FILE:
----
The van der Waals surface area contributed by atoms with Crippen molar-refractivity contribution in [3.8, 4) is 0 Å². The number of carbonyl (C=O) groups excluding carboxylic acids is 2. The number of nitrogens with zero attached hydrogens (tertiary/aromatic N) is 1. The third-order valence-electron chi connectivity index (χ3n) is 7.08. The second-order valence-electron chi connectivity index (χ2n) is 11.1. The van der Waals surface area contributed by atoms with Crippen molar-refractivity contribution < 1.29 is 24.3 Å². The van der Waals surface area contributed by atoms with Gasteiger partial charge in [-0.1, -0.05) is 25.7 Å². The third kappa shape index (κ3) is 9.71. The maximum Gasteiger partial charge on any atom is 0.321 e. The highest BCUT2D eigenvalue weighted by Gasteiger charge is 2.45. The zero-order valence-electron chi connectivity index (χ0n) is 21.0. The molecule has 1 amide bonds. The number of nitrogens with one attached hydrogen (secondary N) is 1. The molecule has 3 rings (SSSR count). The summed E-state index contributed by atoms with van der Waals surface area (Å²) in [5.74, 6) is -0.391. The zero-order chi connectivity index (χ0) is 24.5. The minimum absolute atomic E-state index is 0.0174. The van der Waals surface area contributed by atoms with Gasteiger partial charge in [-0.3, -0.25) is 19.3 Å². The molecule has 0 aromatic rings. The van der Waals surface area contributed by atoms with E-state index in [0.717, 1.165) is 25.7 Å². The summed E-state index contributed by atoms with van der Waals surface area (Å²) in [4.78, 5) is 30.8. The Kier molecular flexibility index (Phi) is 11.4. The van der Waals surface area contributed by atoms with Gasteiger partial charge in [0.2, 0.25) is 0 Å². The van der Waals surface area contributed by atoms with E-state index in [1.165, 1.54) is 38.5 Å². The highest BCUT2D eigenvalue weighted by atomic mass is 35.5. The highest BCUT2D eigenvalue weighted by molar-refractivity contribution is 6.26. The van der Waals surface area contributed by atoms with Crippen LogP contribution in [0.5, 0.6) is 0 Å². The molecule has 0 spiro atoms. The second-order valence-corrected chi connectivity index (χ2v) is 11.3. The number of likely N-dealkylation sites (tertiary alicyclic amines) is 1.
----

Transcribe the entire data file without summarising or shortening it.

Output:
The van der Waals surface area contributed by atoms with Crippen molar-refractivity contribution in [3.8, 4) is 0 Å². The number of carbonyl (C=O) groups excluding carboxylic acids is 2. The number of nitrogens with zero attached hydrogens (tertiary/aromatic N) is 1. The third-order valence-electron chi connectivity index (χ3n) is 7.08. The second-order valence-electron chi connectivity index (χ2n) is 11.1. The van der Waals surface area contributed by atoms with Crippen molar-refractivity contribution < 1.29 is 24.3 Å². The van der Waals surface area contributed by atoms with Gasteiger partial charge in [-0.1, -0.05) is 25.7 Å². The third kappa shape index (κ3) is 9.71. The maximum Gasteiger partial charge on any atom is 0.321 e. The highest BCUT2D eigenvalue weighted by Gasteiger charge is 2.45. The zero-order valence-electron chi connectivity index (χ0n) is 21.0. The molecule has 1 amide bonds. The number of nitrogens with one attached hydrogen (secondary N) is 1. The molecule has 3 rings (SSSR count). The summed E-state index contributed by atoms with van der Waals surface area (Å²) in [5.74, 6) is -0.391. The zero-order chi connectivity index (χ0) is 24.5. The minimum absolute atomic E-state index is 0.0174. The van der Waals surface area contributed by atoms with Gasteiger partial charge in [-0.3, -0.25) is 19.3 Å². The molecule has 0 aromatic rings. The van der Waals surface area contributed by atoms with E-state index in [0.717, 1.165) is 25.7 Å². The summed E-state index contributed by atoms with van der Waals surface area (Å²) in [4.78, 5) is 30.8. The Kier molecular flexibility index (Phi) is 11.4. The van der Waals surface area contributed by atoms with Gasteiger partial charge in [0.2, 0.25) is 0 Å². The van der Waals surface area contributed by atoms with E-state index in [1.165, 1.54) is 38.5 Å². The highest BCUT2D eigenvalue weighted by atomic mass is 35.5. The highest BCUT2D eigenvalue weighted by molar-refractivity contribution is 6.26. The van der Waals surface area contributed by atoms with Crippen LogP contribution in [0.5, 0.6) is 0 Å². The molecule has 0 spiro atoms. The second-order valence-corrected chi connectivity index (χ2v) is 11.3. The number of likely N-dealkylation sites (tertiary alicyclic amines) is 1.